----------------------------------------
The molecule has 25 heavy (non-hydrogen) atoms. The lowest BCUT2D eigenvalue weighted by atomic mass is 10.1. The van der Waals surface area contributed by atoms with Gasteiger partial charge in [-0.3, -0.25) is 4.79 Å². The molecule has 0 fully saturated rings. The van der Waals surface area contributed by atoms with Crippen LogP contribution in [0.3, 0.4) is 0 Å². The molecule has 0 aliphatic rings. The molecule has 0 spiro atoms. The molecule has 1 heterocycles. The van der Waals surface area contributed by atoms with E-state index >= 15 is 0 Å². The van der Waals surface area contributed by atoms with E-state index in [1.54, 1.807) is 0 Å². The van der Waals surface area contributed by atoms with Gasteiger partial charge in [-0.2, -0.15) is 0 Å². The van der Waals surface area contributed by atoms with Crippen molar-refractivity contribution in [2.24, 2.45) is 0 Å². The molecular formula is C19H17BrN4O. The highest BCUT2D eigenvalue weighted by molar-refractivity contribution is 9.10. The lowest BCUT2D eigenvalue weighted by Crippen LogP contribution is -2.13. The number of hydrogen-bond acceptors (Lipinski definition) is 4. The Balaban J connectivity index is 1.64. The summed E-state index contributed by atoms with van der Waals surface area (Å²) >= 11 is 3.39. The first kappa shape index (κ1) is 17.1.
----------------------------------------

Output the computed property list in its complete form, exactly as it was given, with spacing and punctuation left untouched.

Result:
The molecule has 25 heavy (non-hydrogen) atoms. The lowest BCUT2D eigenvalue weighted by atomic mass is 10.1. The van der Waals surface area contributed by atoms with Gasteiger partial charge in [-0.3, -0.25) is 4.79 Å². The molecule has 0 fully saturated rings. The van der Waals surface area contributed by atoms with Crippen LogP contribution in [0.3, 0.4) is 0 Å². The molecule has 0 aliphatic rings. The molecule has 0 spiro atoms. The molecule has 1 heterocycles. The van der Waals surface area contributed by atoms with E-state index >= 15 is 0 Å². The van der Waals surface area contributed by atoms with E-state index in [1.54, 1.807) is 0 Å². The van der Waals surface area contributed by atoms with Gasteiger partial charge in [-0.2, -0.15) is 0 Å². The van der Waals surface area contributed by atoms with Crippen molar-refractivity contribution in [2.24, 2.45) is 0 Å². The molecular formula is C19H17BrN4O. The highest BCUT2D eigenvalue weighted by molar-refractivity contribution is 9.10. The lowest BCUT2D eigenvalue weighted by Crippen LogP contribution is -2.13. The number of hydrogen-bond acceptors (Lipinski definition) is 4. The Balaban J connectivity index is 1.64. The summed E-state index contributed by atoms with van der Waals surface area (Å²) >= 11 is 3.39. The first kappa shape index (κ1) is 17.1.